Sure we look like nice rich guys, but...not so much.
There is much sadistic teasing of the audience's expectations in this picture. A moment where it seems there is a light at the end of the tunnel is quickly diminished, followed by the most violent scene in the movie (it comes early!) that is heard off-screen. When it is finally revealed, Paul comments on how they have completely lost the family's willingness, but then you realize he is actually referring to us the viewers. The moment is shocking and uncomfortable - much like the opening music disruption - and Haneke follows it with a long period of a locked off camera shot with almost no movement from anyone that feels like an eternity. Unlike other horror pictures, he is allowing the characters - and the audience - to soak in the shock of what has just occurred. I've seen many movies where characters see close family members violently killed, then manage to keep going without ever digesting what has just happened. You could almost call this section the calm after the storm, but usually there is a calm before the storm. Will the storm come or not? The audience is left in anxious anticipation wondering and lulled into a sense that things are going to go in a much different direction. It is Haneke playing again playing with us.

I think you were playing a Slazenger 1 and this is a Slazenger 7.
There is a moment in the picture where we the audience are rewarded for having to watch such infuriating and shocking violence. It is a 'finally' moment, the one we have been hoping for since the violence began. I say infuriating because the detached nature and smugness of the two intruders makes you hate them more every time they open their mouths. That reward comes at a price. I, for one, yelled out in excitement when it is awarded, but then sat back down in shock as Haneke yanks it away from us. It is a slap in the face and demoralizing. There are also moments when you think things will go in another direction, but Haneke has Paul make it clear that this is not a picture where the audience is going to have anything handed to them easily, if at all.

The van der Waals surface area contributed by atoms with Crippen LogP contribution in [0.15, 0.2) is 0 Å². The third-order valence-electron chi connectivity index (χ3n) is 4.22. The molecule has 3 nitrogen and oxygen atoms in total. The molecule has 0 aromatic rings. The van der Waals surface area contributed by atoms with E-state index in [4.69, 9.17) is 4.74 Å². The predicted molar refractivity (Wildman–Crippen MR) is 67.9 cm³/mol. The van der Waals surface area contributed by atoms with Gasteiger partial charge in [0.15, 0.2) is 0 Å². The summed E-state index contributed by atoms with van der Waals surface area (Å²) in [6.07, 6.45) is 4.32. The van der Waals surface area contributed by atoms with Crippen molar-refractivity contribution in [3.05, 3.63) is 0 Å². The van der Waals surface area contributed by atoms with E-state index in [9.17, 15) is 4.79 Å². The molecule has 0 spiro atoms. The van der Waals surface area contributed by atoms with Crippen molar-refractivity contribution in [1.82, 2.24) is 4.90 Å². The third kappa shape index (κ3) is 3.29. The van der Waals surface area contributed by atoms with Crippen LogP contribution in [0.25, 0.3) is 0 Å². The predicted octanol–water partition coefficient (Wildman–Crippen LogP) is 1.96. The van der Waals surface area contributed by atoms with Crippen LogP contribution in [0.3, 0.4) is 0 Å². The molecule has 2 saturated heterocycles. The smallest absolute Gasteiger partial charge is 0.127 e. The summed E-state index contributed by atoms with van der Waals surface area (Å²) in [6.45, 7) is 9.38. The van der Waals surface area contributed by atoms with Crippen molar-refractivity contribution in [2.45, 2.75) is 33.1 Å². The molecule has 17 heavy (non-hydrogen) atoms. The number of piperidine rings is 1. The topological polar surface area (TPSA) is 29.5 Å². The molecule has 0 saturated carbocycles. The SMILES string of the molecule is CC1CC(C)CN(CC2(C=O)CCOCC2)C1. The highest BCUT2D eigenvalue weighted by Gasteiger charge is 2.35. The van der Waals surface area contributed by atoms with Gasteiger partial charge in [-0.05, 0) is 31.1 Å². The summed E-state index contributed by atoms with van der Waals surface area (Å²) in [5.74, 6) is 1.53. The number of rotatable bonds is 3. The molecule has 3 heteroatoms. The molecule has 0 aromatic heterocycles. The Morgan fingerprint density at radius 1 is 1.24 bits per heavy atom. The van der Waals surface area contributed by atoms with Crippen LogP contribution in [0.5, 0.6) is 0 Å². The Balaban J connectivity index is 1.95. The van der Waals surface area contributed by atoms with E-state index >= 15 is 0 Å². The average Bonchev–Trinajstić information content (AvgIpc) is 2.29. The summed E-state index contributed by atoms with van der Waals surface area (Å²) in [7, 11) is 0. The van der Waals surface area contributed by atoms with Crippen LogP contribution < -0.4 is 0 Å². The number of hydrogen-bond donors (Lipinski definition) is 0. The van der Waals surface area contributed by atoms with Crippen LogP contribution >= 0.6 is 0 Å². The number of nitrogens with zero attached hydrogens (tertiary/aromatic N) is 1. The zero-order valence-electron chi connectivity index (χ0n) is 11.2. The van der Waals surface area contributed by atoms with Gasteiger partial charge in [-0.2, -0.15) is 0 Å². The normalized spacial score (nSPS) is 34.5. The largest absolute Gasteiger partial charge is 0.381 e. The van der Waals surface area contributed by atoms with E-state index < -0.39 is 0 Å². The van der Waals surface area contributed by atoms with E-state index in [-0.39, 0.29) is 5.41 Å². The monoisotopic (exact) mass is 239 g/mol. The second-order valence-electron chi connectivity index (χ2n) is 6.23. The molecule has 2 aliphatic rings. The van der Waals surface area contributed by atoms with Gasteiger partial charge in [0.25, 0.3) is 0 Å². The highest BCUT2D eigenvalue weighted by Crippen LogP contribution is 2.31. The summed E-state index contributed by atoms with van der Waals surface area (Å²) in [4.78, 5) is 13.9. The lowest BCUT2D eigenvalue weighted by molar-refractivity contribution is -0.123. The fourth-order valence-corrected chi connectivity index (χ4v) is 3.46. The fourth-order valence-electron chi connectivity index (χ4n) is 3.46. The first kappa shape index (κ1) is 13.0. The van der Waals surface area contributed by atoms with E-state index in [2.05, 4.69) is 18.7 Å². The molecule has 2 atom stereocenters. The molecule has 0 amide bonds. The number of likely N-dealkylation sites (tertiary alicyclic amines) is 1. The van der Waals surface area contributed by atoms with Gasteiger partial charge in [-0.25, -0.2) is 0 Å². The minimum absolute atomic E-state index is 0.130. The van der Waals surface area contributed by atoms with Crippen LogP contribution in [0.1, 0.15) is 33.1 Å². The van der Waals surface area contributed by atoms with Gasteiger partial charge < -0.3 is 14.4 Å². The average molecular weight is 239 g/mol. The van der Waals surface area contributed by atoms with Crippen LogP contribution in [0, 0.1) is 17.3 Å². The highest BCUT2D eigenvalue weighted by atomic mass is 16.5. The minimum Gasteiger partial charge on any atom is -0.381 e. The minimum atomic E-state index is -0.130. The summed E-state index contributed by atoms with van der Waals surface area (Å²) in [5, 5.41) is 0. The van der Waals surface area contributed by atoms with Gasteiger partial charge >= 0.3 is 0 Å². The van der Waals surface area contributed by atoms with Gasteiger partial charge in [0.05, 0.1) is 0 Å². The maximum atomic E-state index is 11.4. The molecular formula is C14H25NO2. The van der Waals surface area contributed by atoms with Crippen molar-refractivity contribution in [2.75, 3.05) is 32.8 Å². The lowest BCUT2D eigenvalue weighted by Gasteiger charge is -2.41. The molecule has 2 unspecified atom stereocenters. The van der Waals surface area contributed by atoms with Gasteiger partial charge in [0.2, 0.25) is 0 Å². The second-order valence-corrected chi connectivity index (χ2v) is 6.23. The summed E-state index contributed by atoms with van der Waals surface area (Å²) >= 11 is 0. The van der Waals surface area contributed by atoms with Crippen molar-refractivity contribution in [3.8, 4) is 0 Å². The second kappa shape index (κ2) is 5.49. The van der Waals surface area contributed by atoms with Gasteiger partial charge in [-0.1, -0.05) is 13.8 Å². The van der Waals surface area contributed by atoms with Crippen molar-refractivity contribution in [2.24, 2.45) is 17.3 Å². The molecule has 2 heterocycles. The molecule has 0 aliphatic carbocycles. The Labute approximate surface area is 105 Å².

Silly audience, they're like putty in our hands.
Viewing this it is easy to be thrown off yet still engaged by Haneke's toying of audience expectations. However whether or not his overall thesis of how violence in films is bad and we're complacent accomplices may not be so clear to everyone. The characters have a conversation that fictional violence is just as bad as real violence and should be treated as such. Then again by 1997, there had been many action and horror films released that showed much more callous acts of violence - on screen rather than off like this picture - than this movie does.

And you thought we were going to go easy on the kid...
The last movie I saw directed by Michael Haneke previous to this was his 2013 Best Foreign Film Oscar winner Amour which near the end, almost takes on some horror properties, albeit more heartbreaking and dramatic in nature. Haneke also directed a 2007 American Remake of Funny Games which I understand goes after the screen violence thesis much more than this picture.

The first act of violence also happens off-screen, broken eggs.
Whether you get the anti-movie violence message from this picture or not, it is still an effectively told story that will keep on on edge and uncomfortable while the director plays his nasty game of messing with your expectations. It will leave you feeling raw by the end, and you'll be happy when it's all over.